Knicks try to juggle cap in effort to keep Ewing

April 21, 1991|By Gary Binford | Gary Binford,New York Daily News

There are those who believe the New York Knicks shoul trade Patrick Ewing for a bushel of players and draft choices and start over.

Be advised that David Checketts is not among you. In fact, Ewing's presence, and the challenge of appeasing the Knick center's lofty salary demands -- while finally getting the club under the salary cap at the same time -- appealed greatly to a person looking for higher mountains to climb.

"We've got a chance with Patrick," Checketts said. "That's one of the big reasons I took the job. You've got a chance to be really good. You have to consider a lot of things when you're talking about Patrick and keeping him in New York. You consider the fact a premier center doesn't come along in this league very often."

Nor do the problems a huge contract such as Ewing's can cause in the dreaded salary cap.

Checketts' predecessors as general manager, Dave DeBusschere and Al Bianchi, never solved the cap and how to work within it, or get around it. As salaries continue to soar higher than the basket, it's becoming more apparent that this is an undertaking for business minds rather than basketball brains.

"The salary cap was a very complicated document that was put together by a number of top labor and antitrust lawyers," a noted players' attorney said. "In order to be successful in dealing in the NBA today, you not only have to have an extensive knowledge of the salary cap, you also have to have a creative mind and be willing to push [the cap] to its limits.

"A number of teams either have basketball guys who don't thoroughly understand the cap or have lawyers who look at the cap as a legal document and not one where you must use creativity to figure out ways to make it work for you."

Straightening out the Knicks' finances is the type of challenge a noted business whiz like Checketts thrives on. There are avenues he can take, such as restructuring the existing deals on several players.

"That's why I like it," Checketts said. "It's a big undertaking. And I think it's do-able."

Checketts has to deal with Ewing's contract right now because it contains a clause in which Ewing must be among the four highest paid players in the league following this, his sixth season.

If Ewing is not among the four top salaries, he automatically gets offered a one-year deal at 125 percent of his previous salary, Checketts said. Ewing was said to be making around $4 million this season.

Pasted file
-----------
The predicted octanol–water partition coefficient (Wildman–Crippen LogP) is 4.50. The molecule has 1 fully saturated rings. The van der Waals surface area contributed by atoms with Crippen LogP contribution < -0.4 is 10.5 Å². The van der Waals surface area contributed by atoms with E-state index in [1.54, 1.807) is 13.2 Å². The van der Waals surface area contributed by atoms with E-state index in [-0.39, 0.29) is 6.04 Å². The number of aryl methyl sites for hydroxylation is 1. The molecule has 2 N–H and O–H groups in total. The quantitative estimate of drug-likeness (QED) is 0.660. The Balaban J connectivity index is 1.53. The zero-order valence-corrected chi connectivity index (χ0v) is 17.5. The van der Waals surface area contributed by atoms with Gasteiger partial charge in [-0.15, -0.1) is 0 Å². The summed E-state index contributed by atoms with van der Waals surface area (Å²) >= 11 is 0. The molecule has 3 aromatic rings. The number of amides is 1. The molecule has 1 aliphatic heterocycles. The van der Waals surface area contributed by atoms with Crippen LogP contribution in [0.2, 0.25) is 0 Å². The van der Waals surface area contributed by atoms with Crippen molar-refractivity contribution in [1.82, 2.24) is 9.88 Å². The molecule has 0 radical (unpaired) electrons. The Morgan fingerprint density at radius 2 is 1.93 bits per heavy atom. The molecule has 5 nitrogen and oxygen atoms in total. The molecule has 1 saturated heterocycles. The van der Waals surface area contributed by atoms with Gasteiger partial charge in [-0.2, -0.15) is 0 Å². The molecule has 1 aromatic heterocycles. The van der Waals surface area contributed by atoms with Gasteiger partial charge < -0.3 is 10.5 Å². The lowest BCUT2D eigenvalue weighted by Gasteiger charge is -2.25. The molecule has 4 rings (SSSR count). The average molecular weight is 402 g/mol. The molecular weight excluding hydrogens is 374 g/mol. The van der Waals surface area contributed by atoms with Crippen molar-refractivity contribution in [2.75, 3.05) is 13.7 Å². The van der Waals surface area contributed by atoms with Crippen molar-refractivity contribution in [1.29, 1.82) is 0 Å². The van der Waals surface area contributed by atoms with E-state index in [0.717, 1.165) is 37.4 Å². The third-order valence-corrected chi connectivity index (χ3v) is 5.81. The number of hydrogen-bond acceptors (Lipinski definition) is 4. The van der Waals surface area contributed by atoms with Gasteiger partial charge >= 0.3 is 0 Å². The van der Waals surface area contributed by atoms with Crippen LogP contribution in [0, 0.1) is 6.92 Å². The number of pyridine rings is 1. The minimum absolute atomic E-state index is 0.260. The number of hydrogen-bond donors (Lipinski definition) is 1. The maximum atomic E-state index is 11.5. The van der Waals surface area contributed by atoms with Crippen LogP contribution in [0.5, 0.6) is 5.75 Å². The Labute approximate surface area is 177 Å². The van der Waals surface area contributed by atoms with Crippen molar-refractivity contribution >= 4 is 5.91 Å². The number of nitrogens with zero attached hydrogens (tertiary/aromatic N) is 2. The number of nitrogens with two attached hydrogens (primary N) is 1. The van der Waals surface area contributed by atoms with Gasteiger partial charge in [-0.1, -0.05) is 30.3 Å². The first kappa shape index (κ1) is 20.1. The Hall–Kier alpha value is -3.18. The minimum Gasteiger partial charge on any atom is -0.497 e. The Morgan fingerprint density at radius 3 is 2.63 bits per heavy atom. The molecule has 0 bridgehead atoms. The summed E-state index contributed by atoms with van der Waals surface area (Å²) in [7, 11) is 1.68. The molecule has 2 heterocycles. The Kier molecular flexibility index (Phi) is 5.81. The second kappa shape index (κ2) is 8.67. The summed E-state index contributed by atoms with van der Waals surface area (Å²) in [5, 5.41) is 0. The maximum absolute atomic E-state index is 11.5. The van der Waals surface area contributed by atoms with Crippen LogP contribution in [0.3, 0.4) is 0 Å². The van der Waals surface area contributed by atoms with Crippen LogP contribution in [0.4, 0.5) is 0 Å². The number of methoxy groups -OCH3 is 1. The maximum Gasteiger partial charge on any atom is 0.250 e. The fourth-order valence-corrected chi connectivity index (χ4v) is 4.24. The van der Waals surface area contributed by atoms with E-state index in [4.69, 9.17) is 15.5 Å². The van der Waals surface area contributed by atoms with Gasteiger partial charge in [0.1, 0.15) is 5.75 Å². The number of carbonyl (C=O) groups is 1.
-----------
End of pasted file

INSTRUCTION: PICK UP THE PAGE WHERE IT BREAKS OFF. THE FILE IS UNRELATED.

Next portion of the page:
Then, after next season, Ewing would become an unrestricted free agent, able to sign with any team without the Knicks receiving compensation.

Can you pay him more? "Yes," Checketts said. "There is a contract that gives him a chance to become an unrestricted free agent. We've got that to deal with. We're not going to let him walk."

Ewing already is in the upper crust as far as the bucks go, surpassing the likes of Hakeem Olajuwon ($3.15 million), Charles Barkley ($2.9 million), Isiah Thomas ($2.72 million), Michael Jordan ($2.5 million), Magic Johnson ($2.4 million), David Robinson ($2.265 million), Karl Malone ($2.26 million) and Larry Bird ($1.5 million).

Question is, how flexible will Ewing be in terms of leaving the Knicks a few dollars left to improve the team?

"If Michael [Jordan] wanted to go in and say 'Give me $6 million or I'm going to retire and play golf,' I think they'd give him $6 million," a high-level NBA executive said. "But I think Michael says, 'Lookit, go get some more players.' "

"Players are going to realize if they take one-third of your cap, then you aren't going to be able to have other good players on our team," Cavs general manager Wayne Embry said. "I've read where Magic, Isiah and Michael said, 'Hey, I want other good players on my team, so I'll take a little less money -- if it's going to allow me a chance to win a championship.' "

In his preliminary talks with David Falk of ProServ, Checketts is under the impression Ewing's agent is willing to work along with him in this matter.

"Will we put together a contract that will be a win-win, which means fair market value for Patrick and fair for the Knicks? Yes," he said. "Will it give us cap flexibility? Yes. I think Patrick and I think David are in tune to that.

"I mean, this guy wants to win in the worst way. I really believe that. He'd like to be remembered as a guy who played on winning clubs. Will he do the things, and is he willing to work with us, to help us sign those kind of people? I think the answer is, absolutely."

A discussion that becomes more prevalent each time Ewing fails to deliver down the stretch is whether a player who hasn't proven to be a clutch performer is worth a $5 million or $6 million long-term investment. The numbers Ewing is believed to be asking, far exceeds the salaries of guys who are proven, the likes of Bird, Barkley, Magic Johnson, Jordan, Thomas.

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